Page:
Al-Shabab Bans Plastic Bags to Protect People and Livestock

East African militant group Al-Shabab is generally not known for its concern over the well-being of civilians. The brutal extremist organization has killed thousands of people since it was formed in the mid-2000s, and has been a crucial player in the chaos that turned Somalia into a failed state.

But Al-Shabab's leaders have shown their caring side this week, in banning single-use plastic bags in the territories they control. Quoting media agencies affiliated to the group, the BBC said Al-Shabab cited the serious threat posed to people and livestock as the reason for the ban.

The comments were attributed to Mohammed Abu Abdullah, a local Al-Shabab governor. He did not specify how the group would enforce the ban, though its reputation for violence will go some way to persuading people to stop using the material.

Members of Al-Shabab ride in a pick-up truck near Ala Yaasir camp outside Somalia's capital Mogadishu, on September 3, 2011. REUTERS/Feisal Omar

The new law might make the militants seem green, but BBC World Africa Editor Mary Harper said Al-Shabab's past activities had helped create an environmental crisis in Somalia. In the past, the group made "huge amounts of money" from the export of charcoal, the production of which involves chopping down trees. "So I wouldn't say they're environmentally sound through and through," Harper told the BBC's Global News Podcast.

Harper explained that much of Somalia's landscape appears blue because of the number of plastic bags latched onto vegitation. She expects that people will respect the ban because locals are so scared of the consequences if they do not.

The jihadist group is believed to have somewhere between 7,000 and 9,000 fighters. It has been waging war against the Western-backed Somali government for more than a decade. The group controls significant chunks of territory in the south of the country, though the government retains nominal control of the capital Mogadishu. Al-Shabab is particularly strong in rural areas where it enforces a strict version of Sharia law.

Al-Shabab fighters have regularly shown the ability to launch large and devastating attacks throughout government-held territory and even in neighboring countries that support the Mogadishu administration.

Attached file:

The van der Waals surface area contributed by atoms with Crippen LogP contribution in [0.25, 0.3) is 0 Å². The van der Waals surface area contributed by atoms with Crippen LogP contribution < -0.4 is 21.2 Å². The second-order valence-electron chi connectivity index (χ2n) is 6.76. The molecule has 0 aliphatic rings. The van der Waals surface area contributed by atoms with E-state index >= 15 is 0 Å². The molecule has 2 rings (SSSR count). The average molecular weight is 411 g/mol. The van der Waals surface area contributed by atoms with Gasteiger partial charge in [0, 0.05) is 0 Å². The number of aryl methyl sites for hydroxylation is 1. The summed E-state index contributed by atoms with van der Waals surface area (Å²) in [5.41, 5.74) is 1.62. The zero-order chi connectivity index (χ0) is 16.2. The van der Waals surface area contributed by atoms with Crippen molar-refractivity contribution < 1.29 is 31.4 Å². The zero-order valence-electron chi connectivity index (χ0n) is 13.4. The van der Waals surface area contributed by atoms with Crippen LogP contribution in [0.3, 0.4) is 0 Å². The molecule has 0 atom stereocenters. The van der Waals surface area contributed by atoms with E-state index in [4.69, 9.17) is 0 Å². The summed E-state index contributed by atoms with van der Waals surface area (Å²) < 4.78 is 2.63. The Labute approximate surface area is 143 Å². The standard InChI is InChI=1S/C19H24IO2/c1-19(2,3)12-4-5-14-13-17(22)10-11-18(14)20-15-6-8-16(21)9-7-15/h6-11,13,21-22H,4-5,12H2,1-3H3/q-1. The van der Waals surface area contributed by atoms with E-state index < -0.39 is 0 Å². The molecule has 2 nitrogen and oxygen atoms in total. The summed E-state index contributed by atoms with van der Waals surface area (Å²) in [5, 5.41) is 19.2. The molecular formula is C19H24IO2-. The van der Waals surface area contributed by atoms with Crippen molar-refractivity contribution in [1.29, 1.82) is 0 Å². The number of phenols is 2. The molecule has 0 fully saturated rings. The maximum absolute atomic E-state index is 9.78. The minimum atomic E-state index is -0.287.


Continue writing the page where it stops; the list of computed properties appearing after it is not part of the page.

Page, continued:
One of its most infamous attacks was at the Westgate shopping mall in Nairobi, Kenya, in 2013. Four militants assaulted the popular shopping center with rifles and grenades, killing 67 people and wounding almost 200. The group has been blamed for the most devastating attack in Somalia's history, when at least 587 people were killed in a truck bombing in Mogadishu.

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A shopper carriers a plastic shopping bag, on April 23, 2018, in New York City, U.S. Many nations are phasing out such bags. Drew Angerer/Getty Images

Al-Shabab is allied with Al-Qaeda, one of the world's most infamous extremist organizations. But even the group behind the 9/11 attacks has promoted its own environmental policy, and criticized America's lack of action on the issue.

When Osama bin Laden was killed in 2011, letters seized from his compound in Pakistan urged then-President Obama to "save humanity from the harmful gases that threaten its destiny" and his warnings to fighters that the future could bring "catastrophic climate conditions."

Many countries are phasing out single-use plastic bags to minimize the environmental issues associated with their use. Even when disposed of properly, plastic bags take years to decompose and can clog waterways, sewers and pose a danger to wild animals.

The self-declared Republic of Somaliland—a separatist region in the northwest of Somalia—banned plastic bag use in 2005. New enforcement teams were established in 2016 to make sure the law was being observed.